Left to right: Andrew W.K., Bradford Cox.
Right, so let us explain. When the CMJ scheds first came out, the Windish Agency showcase at Bowery immediately stood out as the night with most party potential. Band to watch No Age? Band to watch White Williams? Dan Deacon? So, who better to turn to than master partier Andrew W.K. to help navigate the field? Amazingly, Andrew was up for being our video correspondent on the night, so what you see above is just a peek at our full Partying At CMJ With Andrew W.K. Video Party, which we promise for you very shortly.
The stacked show started off with Ponytail, a Wham City affiliated outfit we’ve long loved but had never seen (missing them by minutes at Deacon’s crazy show at Mercury earlier this year). Great mix of tight music and not-tight vocals, singer Molly dancing pogo-style over the band’s hyperbeat spazz-pop bursts. Pretty sure they said “We have one more song,” and then played something that lasted 15 minutes. If that was one song … wow. It was their best.
Up next was one of our very favorite newcomers this year, White Williams, at this point a band in the same sense as Beirut, spearheaded by 23-year-old electro/new wave wunderkind Joe Williams. WW’s first band show at Merc impressed, but a round of shows with Girl Talk and Dan Deacon have made White’s set even brighter. Still reserved on stage (Andrew had some tips for him), but spot on with his beat confections: projecting his Eno-y sounds, his Talking Heads grooves, and a trippy fun visual on the backstage screen. And the Beirut analogy is ripe — as we’ve said for months now, expect White to have an amazing run this year.
No Age? Straight killed it. Randy was way more expressive than when we saw ‘em at SXSW. He also seems to have grown out his hair a bit. Loved the extended loop/thingee for “Everybody’s Down” into that final drum blow out. Liked how sloppy they allowed themselves to be, and how playful and hard Dean hits the drums. (Carpel tunnel one day for sure.) Also love how patchwork the songs feel live; on record different tracks blend together, but live you realize how tiny certain pieces really are. All this after an Other Music instore that featured crowd surfing (and, probably, damaged imports of obscure indie records). Not much of that going on at Bowery, but the guys made up for it by hoisting fans on their backs late in the set (check the shot). Their students would be so proud.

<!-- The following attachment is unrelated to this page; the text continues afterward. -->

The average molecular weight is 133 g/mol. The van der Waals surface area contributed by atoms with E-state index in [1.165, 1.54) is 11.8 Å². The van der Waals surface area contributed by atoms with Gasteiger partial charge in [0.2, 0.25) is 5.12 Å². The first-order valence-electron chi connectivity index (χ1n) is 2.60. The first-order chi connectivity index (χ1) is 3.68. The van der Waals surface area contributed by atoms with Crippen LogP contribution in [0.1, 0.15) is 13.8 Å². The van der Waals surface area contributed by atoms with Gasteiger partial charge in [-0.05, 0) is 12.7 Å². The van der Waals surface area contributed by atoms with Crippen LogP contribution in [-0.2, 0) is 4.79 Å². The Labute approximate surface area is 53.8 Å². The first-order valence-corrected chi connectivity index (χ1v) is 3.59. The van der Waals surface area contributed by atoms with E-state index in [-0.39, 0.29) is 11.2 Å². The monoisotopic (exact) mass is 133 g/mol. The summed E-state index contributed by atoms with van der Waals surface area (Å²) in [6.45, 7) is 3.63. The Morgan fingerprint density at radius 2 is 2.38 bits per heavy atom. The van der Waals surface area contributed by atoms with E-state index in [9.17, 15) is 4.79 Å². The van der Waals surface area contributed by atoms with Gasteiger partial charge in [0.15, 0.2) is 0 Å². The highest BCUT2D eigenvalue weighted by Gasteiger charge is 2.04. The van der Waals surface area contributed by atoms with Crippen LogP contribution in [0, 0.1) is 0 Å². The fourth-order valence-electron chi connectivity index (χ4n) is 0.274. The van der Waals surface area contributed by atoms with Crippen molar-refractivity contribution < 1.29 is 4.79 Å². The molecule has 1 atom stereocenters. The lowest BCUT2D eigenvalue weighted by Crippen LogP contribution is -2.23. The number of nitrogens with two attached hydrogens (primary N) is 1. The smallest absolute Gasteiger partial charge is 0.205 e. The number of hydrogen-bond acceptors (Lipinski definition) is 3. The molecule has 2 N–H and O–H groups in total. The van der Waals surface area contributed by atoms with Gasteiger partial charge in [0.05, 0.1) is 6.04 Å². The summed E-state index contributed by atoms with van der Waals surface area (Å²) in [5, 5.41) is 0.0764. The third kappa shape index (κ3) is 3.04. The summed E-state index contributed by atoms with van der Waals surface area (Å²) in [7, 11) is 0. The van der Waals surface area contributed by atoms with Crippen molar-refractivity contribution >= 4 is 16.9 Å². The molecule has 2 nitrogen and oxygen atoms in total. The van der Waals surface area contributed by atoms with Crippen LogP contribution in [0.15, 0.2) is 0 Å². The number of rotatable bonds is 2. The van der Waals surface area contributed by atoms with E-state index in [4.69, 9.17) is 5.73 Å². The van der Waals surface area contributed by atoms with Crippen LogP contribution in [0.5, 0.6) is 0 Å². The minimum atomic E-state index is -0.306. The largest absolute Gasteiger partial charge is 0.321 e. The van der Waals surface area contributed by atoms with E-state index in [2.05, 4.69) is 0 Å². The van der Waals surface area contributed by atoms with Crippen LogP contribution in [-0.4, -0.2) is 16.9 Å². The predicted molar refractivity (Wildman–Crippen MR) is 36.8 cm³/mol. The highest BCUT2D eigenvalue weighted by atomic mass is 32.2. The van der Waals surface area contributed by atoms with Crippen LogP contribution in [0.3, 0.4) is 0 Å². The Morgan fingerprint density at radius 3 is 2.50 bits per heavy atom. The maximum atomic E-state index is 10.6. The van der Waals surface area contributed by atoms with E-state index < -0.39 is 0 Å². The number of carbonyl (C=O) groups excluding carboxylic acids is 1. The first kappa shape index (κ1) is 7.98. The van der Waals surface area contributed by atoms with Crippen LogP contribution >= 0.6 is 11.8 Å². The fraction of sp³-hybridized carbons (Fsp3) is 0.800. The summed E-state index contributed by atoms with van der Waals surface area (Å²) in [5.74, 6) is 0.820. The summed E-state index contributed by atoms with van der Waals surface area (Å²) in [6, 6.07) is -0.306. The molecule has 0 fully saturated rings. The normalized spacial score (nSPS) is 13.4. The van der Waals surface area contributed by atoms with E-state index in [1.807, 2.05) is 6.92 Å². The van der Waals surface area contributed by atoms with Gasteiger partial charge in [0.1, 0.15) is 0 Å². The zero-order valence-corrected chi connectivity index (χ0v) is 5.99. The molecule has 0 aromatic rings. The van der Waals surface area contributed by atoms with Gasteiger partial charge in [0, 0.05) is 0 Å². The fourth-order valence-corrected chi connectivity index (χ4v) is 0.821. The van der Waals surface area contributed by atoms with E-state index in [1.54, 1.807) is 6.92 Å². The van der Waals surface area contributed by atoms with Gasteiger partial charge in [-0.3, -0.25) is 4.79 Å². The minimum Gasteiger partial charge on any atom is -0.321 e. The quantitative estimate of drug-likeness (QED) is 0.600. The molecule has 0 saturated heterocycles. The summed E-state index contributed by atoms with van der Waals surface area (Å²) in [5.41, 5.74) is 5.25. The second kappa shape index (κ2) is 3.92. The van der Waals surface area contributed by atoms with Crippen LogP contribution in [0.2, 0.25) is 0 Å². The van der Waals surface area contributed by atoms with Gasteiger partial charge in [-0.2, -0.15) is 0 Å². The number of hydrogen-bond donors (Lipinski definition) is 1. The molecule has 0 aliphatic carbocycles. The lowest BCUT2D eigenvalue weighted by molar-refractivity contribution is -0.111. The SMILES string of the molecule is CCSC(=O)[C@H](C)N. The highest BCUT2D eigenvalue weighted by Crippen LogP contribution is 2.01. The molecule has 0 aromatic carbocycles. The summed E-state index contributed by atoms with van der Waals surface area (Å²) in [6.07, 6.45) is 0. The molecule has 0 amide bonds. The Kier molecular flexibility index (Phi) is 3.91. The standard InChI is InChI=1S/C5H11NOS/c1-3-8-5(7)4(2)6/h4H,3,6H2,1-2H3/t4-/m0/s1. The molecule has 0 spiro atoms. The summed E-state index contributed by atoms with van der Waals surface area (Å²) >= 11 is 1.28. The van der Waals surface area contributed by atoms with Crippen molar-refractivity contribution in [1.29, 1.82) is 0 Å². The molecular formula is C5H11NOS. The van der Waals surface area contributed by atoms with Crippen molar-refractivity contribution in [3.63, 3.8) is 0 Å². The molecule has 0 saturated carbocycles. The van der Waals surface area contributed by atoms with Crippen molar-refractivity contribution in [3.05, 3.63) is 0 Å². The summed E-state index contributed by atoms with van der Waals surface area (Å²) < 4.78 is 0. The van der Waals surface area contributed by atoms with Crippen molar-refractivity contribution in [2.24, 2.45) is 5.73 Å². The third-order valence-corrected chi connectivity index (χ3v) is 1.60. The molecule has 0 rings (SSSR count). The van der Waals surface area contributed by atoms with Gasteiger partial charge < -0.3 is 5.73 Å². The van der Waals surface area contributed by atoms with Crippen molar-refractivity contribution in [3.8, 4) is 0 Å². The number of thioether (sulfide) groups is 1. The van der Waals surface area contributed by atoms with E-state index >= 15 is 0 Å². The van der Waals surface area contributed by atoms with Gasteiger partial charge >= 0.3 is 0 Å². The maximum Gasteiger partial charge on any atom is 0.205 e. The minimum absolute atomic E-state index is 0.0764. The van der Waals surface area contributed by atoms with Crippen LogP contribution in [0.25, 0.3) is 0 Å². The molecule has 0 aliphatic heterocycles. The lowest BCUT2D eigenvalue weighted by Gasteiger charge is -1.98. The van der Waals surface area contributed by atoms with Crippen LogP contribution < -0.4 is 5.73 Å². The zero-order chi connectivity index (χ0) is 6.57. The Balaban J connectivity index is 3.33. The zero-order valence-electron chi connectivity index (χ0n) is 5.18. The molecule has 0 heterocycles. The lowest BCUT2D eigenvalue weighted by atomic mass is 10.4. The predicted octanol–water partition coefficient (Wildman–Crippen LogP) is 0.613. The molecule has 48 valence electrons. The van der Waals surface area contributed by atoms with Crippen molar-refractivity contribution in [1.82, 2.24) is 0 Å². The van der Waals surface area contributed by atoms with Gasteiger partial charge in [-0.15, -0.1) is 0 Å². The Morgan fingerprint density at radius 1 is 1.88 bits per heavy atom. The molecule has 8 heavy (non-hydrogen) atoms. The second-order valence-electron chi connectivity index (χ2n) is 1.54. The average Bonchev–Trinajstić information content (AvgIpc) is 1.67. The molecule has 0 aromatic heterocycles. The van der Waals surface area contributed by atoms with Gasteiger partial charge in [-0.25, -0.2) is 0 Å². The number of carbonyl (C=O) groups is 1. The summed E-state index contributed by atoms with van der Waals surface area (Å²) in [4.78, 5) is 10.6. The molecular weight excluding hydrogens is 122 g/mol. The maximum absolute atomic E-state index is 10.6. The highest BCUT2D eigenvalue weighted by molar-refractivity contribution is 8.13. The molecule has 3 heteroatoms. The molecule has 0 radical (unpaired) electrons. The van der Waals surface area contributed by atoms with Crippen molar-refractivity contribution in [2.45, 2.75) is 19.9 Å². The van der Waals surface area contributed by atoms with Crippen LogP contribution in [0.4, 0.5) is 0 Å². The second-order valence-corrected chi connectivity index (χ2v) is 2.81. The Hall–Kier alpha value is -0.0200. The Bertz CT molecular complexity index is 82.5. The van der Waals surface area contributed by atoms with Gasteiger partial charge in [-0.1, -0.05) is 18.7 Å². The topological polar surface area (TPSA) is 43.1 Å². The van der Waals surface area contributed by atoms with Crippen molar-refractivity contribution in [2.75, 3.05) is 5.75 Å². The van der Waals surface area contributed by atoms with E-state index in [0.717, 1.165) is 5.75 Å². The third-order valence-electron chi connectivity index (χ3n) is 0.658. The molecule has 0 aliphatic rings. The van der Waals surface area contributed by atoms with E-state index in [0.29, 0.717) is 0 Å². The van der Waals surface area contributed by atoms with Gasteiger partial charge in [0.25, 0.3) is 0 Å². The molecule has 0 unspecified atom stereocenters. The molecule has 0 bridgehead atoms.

For a lot of fest folks, the rest of the night was buzz-gazing, or “let’s see if Dan Deacon and Deerhunter are worth the hype.” Dan responded appropriately: by making sure the lights in the venue were off, and as always setting up in front of the stage, ensuring nobody was seeing shit (unless you were way up front and set to sweat). It’s a logistical thing — this is just how Dan does it — and so if you weren’t into him before, you probably didn’t walk out a fan. Again, unless you were way up front and set to sweat. (And in fairness, the lights did come up for his patented dance tag. Fun!) And later with Deerhunter, Bradford Cox kept the dress in the dressing room (outfitted more like an I-banker on the town for a few cocktails — think he had more than few, actually), rarely perched the band’s equipment (counted two bass drum climbs), and told us how much he missed his family. Often. Colin Mee was back onstage (after telling us he quit) and getting Cox’s high-fives of approval, and the band sounded massive on their collagist/shoegazer freak outs. That “Florescent Grey” will stay with us awhile. Word to the wise, though: Walk out on Deerhunter to take a piss, and be pointed out and interrogated by Cox (but at least he’ll empty out a water bottle for you to leak in).
We sent Abbey to Music Hall Of Williamsburg for the After The Jump showcase and managed to see a couple of bands earlier, but obviously we were pretty tied up with Andrew at Bowery all day. Let us know if we missed anything massive, and take the jump for a fun pic platter.
SPOT THE DEACON